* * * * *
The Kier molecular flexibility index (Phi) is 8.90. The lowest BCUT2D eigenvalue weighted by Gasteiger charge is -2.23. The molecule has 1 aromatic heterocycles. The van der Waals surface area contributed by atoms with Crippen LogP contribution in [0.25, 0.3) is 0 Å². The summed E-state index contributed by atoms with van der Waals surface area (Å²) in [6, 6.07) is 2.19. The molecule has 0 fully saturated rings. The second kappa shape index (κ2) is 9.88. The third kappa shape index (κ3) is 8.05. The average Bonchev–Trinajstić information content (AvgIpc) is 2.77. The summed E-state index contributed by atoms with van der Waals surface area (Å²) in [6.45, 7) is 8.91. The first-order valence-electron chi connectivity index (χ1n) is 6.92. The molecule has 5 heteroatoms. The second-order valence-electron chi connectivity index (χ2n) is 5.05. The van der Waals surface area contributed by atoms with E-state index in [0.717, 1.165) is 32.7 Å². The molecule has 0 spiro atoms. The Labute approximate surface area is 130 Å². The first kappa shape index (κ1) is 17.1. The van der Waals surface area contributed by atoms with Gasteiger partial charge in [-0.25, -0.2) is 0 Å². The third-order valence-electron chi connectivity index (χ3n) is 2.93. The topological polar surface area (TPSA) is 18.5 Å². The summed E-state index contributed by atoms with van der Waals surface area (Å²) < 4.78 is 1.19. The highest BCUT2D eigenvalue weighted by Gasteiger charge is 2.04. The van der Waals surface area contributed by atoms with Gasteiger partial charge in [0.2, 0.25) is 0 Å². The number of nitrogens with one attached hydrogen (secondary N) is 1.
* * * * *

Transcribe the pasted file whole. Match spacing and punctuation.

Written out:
The Kier molecular flexibility index (Phi) is 8.90. The lowest BCUT2D eigenvalue weighted by Gasteiger charge is -2.23. The molecule has 1 aromatic heterocycles. The van der Waals surface area contributed by atoms with Crippen LogP contribution in [0.25, 0.3) is 0 Å². The summed E-state index contributed by atoms with van der Waals surface area (Å²) in [6, 6.07) is 2.19. The molecule has 0 fully saturated rings. The second kappa shape index (κ2) is 9.88. The third kappa shape index (κ3) is 8.05. The average Bonchev–Trinajstić information content (AvgIpc) is 2.77. The summed E-state index contributed by atoms with van der Waals surface area (Å²) in [6.45, 7) is 8.91. The first-order valence-electron chi connectivity index (χ1n) is 6.92. The molecule has 5 heteroatoms. The second-order valence-electron chi connectivity index (χ2n) is 5.05. The van der Waals surface area contributed by atoms with E-state index in [0.717, 1.165) is 32.7 Å². The molecule has 0 spiro atoms. The Labute approximate surface area is 130 Å². The first kappa shape index (κ1) is 17.1. The van der Waals surface area contributed by atoms with Gasteiger partial charge in [-0.25, -0.2) is 0 Å². The third-order valence-electron chi connectivity index (χ3n) is 2.93. The topological polar surface area (TPSA) is 18.5 Å². The summed E-state index contributed by atoms with van der Waals surface area (Å²) < 4.78 is 1.19. The highest BCUT2D eigenvalue weighted by Gasteiger charge is 2.04. The van der Waals surface area contributed by atoms with Gasteiger partial charge in [0.2, 0.25) is 0 Å². The number of nitrogens with one attached hydrogen (secondary N) is 1.